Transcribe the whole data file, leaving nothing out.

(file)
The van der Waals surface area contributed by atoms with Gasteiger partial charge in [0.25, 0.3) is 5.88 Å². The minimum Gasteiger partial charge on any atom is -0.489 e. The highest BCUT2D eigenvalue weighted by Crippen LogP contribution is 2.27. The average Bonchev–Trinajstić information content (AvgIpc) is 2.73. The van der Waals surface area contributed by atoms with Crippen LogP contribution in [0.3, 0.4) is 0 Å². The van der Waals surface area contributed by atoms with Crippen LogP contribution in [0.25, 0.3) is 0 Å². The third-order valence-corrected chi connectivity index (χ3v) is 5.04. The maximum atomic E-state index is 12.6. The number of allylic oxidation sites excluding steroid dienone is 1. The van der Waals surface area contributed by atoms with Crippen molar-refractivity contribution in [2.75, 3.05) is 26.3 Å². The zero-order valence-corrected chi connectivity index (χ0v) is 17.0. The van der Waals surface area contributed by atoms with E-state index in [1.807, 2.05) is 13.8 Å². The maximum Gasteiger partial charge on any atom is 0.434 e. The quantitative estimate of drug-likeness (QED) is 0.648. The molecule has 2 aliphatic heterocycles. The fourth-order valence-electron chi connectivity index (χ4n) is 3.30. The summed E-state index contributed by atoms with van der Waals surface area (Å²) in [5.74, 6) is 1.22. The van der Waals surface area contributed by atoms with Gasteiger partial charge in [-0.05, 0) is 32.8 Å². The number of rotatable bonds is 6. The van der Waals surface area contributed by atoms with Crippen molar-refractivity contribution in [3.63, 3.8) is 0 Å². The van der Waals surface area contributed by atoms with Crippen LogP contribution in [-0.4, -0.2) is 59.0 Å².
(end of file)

The van der Waals surface area contributed by atoms with Gasteiger partial charge in [0.25, 0.3) is 5.88 Å². The minimum Gasteiger partial charge on any atom is -0.489 e. The highest BCUT2D eigenvalue weighted by Crippen LogP contribution is 2.27. The average Bonchev–Trinajstić information content (AvgIpc) is 2.73. The van der Waals surface area contributed by atoms with Crippen LogP contribution in [0.3, 0.4) is 0 Å². The van der Waals surface area contributed by atoms with Crippen LogP contribution in [0.25, 0.3) is 0 Å². The third-order valence-corrected chi connectivity index (χ3v) is 5.04. The maximum atomic E-state index is 12.6. The number of allylic oxidation sites excluding steroid dienone is 1. The van der Waals surface area contributed by atoms with Crippen molar-refractivity contribution in [2.75, 3.05) is 26.3 Å². The zero-order valence-corrected chi connectivity index (χ0v) is 17.0. The van der Waals surface area contributed by atoms with E-state index in [1.807, 2.05) is 13.8 Å². The maximum Gasteiger partial charge on any atom is 0.434 e. The quantitative estimate of drug-likeness (QED) is 0.648. The molecule has 2 aliphatic heterocycles. The fourth-order valence-electron chi connectivity index (χ4n) is 3.30. The summed E-state index contributed by atoms with van der Waals surface area (Å²) in [5.74, 6) is 1.22. The van der Waals surface area contributed by atoms with Gasteiger partial charge in [-0.05, 0) is 32.8 Å². The number of rotatable bonds is 6. The van der Waals surface area contributed by atoms with Crippen molar-refractivity contribution in [3.63, 3.8) is 0 Å². The van der Waals surface area contributed by atoms with Crippen LogP contribution in [-0.4, -0.2) is 59.0 Å².